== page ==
Throughout our history, people, like the water, often found the path of least resistance downward to the river, a glistening ribbon meandering through the hills. The growth of our nation is intrinsically tied to rivers. Our ancestors harvested goods that went downstream to the port cities, today we recreate in rivers in droves. The river runs through our history and in our blood.
A lovely byproduct of our industrial growth along rivers are countless quaint historic river towns. These towns serve as gathering places for the local folk and welcome refuges for those desiring to escape the pace of modern urban life. On any summer day you can see these riverside towns bustling with activity and celebrations of locals and tourists alike. You’ll often hear the music coming around the next bend in the river!
Music has always had a special place in our lives. When not working the river and canal many folks played or sang to pass the time. A nice example of this can be found at Canal Fest at Lock 31 in Hawley every summer. Old time musicians strum guitars, banjo’s, dulcimers, fiddles, and even the occasional washboard. You can find a weekend concert or live music selection almost every day of the summer just a short drive from wherever you take out your boat. Live music can be found at Harmony in the Woods, The Dorflinger Suydam Wildlife Sanctuary, Concerts in the Park in Honesdale, the Roots and Rhythm Festival, The Cooperage, and at local bars and restaurants. Along the Delaware and Lackawaxen Rivers it’s not so much a matter of finding music to enjoy after a river trip, but narrowing it down to one choice!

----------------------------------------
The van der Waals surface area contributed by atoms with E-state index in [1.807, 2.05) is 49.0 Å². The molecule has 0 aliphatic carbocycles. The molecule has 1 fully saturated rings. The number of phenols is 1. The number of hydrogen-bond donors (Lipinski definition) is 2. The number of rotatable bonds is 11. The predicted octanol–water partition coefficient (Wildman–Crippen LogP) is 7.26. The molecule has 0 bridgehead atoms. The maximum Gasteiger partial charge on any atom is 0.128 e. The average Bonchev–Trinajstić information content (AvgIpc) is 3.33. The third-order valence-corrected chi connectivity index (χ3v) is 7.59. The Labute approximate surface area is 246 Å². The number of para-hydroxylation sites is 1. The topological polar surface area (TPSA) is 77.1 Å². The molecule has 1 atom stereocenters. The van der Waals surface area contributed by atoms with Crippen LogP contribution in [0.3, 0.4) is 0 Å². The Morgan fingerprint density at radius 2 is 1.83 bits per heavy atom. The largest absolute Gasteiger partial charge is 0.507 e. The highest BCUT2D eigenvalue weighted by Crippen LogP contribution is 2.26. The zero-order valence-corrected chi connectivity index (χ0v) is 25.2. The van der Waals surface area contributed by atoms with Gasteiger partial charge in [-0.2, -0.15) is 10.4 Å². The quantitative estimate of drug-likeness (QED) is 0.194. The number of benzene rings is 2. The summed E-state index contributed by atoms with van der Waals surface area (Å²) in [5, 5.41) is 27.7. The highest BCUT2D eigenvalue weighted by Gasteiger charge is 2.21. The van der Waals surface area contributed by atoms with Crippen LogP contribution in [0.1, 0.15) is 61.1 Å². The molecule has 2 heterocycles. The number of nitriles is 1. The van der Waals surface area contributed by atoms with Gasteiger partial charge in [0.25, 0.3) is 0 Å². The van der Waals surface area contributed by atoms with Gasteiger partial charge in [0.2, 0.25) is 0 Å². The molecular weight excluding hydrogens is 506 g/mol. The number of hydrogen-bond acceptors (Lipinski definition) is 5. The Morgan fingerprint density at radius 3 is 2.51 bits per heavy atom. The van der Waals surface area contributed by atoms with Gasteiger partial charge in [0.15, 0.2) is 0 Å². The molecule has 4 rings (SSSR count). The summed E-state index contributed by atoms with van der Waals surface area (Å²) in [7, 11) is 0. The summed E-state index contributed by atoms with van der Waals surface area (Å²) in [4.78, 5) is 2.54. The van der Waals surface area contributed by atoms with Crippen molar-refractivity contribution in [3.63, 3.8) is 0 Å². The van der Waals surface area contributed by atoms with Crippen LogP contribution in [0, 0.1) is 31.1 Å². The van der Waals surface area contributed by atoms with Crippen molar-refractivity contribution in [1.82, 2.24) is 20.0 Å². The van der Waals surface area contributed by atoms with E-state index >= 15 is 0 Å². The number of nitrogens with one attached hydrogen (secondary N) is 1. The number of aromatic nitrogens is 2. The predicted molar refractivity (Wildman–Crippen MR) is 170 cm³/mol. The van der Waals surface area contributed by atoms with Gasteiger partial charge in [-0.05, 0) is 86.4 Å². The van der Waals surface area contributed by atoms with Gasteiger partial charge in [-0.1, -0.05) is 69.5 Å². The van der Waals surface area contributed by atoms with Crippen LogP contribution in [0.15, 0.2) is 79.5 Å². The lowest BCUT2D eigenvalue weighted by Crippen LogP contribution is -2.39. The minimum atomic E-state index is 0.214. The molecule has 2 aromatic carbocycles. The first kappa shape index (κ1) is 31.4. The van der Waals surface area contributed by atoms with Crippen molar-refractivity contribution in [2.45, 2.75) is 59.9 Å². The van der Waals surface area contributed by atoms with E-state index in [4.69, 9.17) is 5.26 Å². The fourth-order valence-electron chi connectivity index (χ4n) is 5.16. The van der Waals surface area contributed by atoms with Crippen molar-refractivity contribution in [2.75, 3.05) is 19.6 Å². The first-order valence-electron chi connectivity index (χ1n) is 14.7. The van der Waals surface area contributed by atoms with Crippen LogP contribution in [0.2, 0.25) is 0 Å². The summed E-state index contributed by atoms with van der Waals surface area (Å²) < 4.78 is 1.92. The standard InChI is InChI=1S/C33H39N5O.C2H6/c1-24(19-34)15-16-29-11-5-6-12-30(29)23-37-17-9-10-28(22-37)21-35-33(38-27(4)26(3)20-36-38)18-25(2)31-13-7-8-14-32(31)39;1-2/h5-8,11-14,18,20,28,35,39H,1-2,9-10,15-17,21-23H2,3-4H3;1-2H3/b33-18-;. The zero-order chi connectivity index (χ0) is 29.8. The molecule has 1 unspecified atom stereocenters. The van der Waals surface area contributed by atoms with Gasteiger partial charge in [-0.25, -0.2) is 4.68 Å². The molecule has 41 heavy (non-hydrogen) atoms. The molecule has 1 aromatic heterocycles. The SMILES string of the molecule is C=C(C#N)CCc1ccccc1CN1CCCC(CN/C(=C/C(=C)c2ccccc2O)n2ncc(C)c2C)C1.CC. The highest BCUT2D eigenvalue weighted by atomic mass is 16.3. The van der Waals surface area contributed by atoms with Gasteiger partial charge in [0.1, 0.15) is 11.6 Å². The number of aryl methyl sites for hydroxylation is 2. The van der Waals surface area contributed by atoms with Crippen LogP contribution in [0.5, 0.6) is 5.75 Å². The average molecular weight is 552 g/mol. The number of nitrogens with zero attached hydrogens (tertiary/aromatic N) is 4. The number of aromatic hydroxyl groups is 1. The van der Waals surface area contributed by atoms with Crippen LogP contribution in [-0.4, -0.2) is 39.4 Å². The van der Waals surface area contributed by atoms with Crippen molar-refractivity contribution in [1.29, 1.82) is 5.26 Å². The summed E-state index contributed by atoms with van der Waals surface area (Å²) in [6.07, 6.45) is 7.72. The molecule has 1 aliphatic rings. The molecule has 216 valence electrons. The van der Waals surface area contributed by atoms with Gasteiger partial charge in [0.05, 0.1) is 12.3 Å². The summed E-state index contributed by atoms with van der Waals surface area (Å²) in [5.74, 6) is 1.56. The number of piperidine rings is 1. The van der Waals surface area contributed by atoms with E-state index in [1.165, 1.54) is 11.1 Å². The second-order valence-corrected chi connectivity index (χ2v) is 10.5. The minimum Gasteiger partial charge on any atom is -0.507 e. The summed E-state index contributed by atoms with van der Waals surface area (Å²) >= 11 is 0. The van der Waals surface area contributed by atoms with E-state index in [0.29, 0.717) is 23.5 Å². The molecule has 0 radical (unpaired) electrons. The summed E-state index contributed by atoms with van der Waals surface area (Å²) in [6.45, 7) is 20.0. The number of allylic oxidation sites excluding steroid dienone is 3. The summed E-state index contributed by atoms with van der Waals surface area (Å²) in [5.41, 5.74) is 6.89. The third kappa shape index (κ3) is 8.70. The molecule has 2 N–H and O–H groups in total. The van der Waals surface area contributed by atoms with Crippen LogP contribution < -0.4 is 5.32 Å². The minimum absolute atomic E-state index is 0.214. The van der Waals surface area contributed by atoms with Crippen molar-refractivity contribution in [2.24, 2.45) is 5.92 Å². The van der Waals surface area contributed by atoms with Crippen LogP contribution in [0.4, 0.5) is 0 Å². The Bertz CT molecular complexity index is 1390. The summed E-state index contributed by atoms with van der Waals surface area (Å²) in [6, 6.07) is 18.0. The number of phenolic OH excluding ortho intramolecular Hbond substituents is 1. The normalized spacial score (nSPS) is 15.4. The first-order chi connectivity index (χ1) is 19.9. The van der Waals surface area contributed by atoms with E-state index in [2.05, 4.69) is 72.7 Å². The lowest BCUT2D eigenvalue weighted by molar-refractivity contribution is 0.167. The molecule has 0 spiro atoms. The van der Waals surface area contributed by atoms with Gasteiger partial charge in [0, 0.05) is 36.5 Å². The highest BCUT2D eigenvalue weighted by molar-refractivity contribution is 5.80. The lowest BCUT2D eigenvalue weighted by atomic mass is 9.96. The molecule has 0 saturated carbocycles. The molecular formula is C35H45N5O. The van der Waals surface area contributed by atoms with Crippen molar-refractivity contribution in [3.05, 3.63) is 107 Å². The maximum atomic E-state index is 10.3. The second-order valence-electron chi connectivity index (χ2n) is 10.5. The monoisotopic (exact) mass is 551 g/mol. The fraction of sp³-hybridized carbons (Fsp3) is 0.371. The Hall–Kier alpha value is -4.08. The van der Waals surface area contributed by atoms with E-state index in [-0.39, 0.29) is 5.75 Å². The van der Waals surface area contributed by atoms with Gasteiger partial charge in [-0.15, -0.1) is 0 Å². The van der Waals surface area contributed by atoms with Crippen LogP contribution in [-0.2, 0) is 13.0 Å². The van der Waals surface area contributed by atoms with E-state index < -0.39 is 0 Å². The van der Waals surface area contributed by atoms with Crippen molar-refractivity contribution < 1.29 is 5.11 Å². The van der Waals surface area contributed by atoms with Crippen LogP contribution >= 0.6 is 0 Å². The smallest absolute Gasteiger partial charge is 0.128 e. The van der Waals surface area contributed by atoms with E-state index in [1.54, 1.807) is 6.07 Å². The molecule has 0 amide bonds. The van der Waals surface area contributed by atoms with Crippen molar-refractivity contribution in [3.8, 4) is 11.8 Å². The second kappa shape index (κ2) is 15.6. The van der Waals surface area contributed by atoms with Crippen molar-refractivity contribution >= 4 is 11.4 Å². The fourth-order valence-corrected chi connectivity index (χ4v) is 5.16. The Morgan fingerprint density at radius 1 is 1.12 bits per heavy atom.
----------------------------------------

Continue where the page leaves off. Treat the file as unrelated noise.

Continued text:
If you’re fortunate enough to get to enjoy a day floating down the Delaware, Lackawaxen, or any other river, I implore you to fully enjoy your day with some nice food and good music after. There’s a bumper sticker I sometimes see near the river “Paddle faster, I hear banjo music”. To many that line pokes fun at local river folk and their fondness for banjos, invoking a bit of fear of the five string courtesy of the movie Deliverance. For me, as an avid boater and music lover it just makes me want to paddle faster so I don’t miss any more of that sweet bluegrass and cold brew waiting onshore!
Keith Pierson made a career out of his love for nature. He serves as a Resource Conservationist for the Wayne Conservation District. Since his first time working as a river guide on the Lehigh River in college, the river has been an essential part of his life. He works diligently keeping waters clean through his work and in his free time can often be found in a canoe or kayak on the Delaware, Lackawaxen, Dyberry, and any other creek he fit a kayak in! He does dally in banjo and guitar but mostly just picks around a campfire. He can be reached at firstname.lastname@example.org.